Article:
In order to maximize success in their role, managers must establish a style that integrates their personality and the needs of the team, while answering the demands of the job. Consistent demonstration of your style will drive a lasting impact on the team and culture.
Infuse Your Personality
Louis van Gaal or José Mourinho? Both managers have found success in their careers with vastly different approaches, rooted in expressing their personalities. Van Gaal is more “in your face” and confrontational, with players and media alike. Mourinho is more cerebral in his approach, emphasizing psychology and a focus on players.
I have had coaches very active throughout games – shouting tactical direction throughout. In a way, with this, the direction was clear, expectations constantly set…loudly: constant reminders of how you practiced, an ability to quickly correct and communicate, sometimes overbearing. I have also had silent coaches, who understood that players on the field make the decisions and that any corrections would be made at halftime or through substitution.
At work, there are ways to measure your personality for management style. For example, Deloitte’s Business Chemistry has four behavioral patterns, the mix of which helps you determine how best to work with others and how others should work with you.
At Jabian, we all take a Trimetrix survey or “test” to understand our management style. I have seen clients in the past use Insights, which gives each person who participates a set of “puzzle pieces” that they can display at their desk, allowing others who approach them, meet with them, or walk by to quickly understand how best to engage with that person’s style.
Individuality expressed through management style often differentiates in the eyes of the team or other stakeholders (fans, business partners, etc.) The style must resonate with the group of players and the organization.
To be successful in a management role, it is important to let your personality guide your style.
Harmonize with the Needs of the Team
A manager’s personality will only go so far as it fits with the personality of the team and team members. If not in harmony, the team may not succeed.
How does your style influence the way you nurture leaders internally? I’ve found consistency is key to developing trust with the team and players – whatever the style, being consistent will maximize its impact on team members.
While you can select a style fit for your personality, it may need flexibility as teams change and players come and go. Should your management style drive team selection or should you adjust your style based on the team? What should be more flexible? There is no clear answer, but continuously monitoring how these work together will lead to more sustainable success.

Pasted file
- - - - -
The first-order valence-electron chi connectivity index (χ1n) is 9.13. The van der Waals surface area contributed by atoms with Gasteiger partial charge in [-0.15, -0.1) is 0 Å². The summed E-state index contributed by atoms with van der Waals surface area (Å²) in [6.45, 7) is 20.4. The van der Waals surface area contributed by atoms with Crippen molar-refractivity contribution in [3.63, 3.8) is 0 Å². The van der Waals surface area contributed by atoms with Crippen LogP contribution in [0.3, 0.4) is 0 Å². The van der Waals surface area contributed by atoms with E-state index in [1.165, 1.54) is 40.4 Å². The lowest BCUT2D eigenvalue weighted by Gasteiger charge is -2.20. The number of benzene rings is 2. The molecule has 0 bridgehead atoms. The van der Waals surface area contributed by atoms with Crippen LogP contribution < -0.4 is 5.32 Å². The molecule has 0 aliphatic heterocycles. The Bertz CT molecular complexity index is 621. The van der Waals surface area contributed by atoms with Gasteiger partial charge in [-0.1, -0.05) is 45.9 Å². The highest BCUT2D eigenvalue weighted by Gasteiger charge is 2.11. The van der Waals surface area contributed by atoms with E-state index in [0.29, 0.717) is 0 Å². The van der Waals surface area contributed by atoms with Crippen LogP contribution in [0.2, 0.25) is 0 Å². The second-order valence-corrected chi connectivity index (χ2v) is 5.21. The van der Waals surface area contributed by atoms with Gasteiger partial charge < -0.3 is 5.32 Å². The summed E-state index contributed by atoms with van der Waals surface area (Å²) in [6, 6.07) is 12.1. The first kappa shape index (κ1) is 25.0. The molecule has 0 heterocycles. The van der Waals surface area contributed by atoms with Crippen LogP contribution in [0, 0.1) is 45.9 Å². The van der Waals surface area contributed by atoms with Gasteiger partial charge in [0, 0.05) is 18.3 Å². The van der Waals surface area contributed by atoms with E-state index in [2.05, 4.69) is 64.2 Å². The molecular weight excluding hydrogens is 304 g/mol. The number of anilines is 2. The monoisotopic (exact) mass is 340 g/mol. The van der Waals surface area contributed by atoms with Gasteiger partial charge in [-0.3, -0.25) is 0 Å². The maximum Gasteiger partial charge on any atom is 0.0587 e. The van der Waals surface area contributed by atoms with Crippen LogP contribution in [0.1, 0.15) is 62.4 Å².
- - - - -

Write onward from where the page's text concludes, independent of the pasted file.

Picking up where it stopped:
I had a coach who would take notes and would share them at halftime. I had a coach who preferred not to talk after the game because it was best to save for practice. In theory, this style shifts accountability to the players to solve problems but relies on independent players who are capable of self-management. If the team cannot or will not do so, this style would fail.
At work, the use of town halls can help maintain the alignment of the team to your direction. The use of team meetings allows for group discussion on approaches or actions. The use of 1:1s can help understand individual desires, concerns, and risks.
Are you managing a team of new hires off campus in their first “real” job? Are you managing a large offshore delivery team? Are you managing a suite of executives? Depending on the nature of the team, you must tailor your style.
Selecting a management style is your choice, but you must continuously weigh the perception of the team and their needs.
Answer the Demands of the Job
Lastly. every team is in a different situation: different expectations and different skillets. As a manager, your job is to understand and meet the specific expectations and maximize the team’s skill sets. It is your role to understand the job’s demands and tailor your style to meet those demands.
In terms of expectations: some teams are seeking promotion or avoiding relegation. Others are trying to finish “Top Four” to secure their place in the Champions League. Depending on the need, management style may differ. If you are managing Amazon versus managing a startup, your style would need to differ. If you are managing a consumer brand versus managing a large bank, your style would need to be adjusted.
In terms of skillsets, if the team is not good at X, you need to practice X. If the team is great at Y, find a way to maximize Y. Your style must meet the team where they are. At work, if you have a strong, analytical finance team that struggles to tell stories, partner them with someone from communications or marketing to develop your earnings release. If your marketing or sales team struggles to stay grounded in detail, partner them with technical design teams to ensure you are promoting reality.
Maximizing your success as a manager in your organization will be dependent on your ability to find the appropriate mix of personality and team member relationships, and deliver the intended outcomes for your role. How you select that mix may differ in every situation but will ultimately lead to your personal success.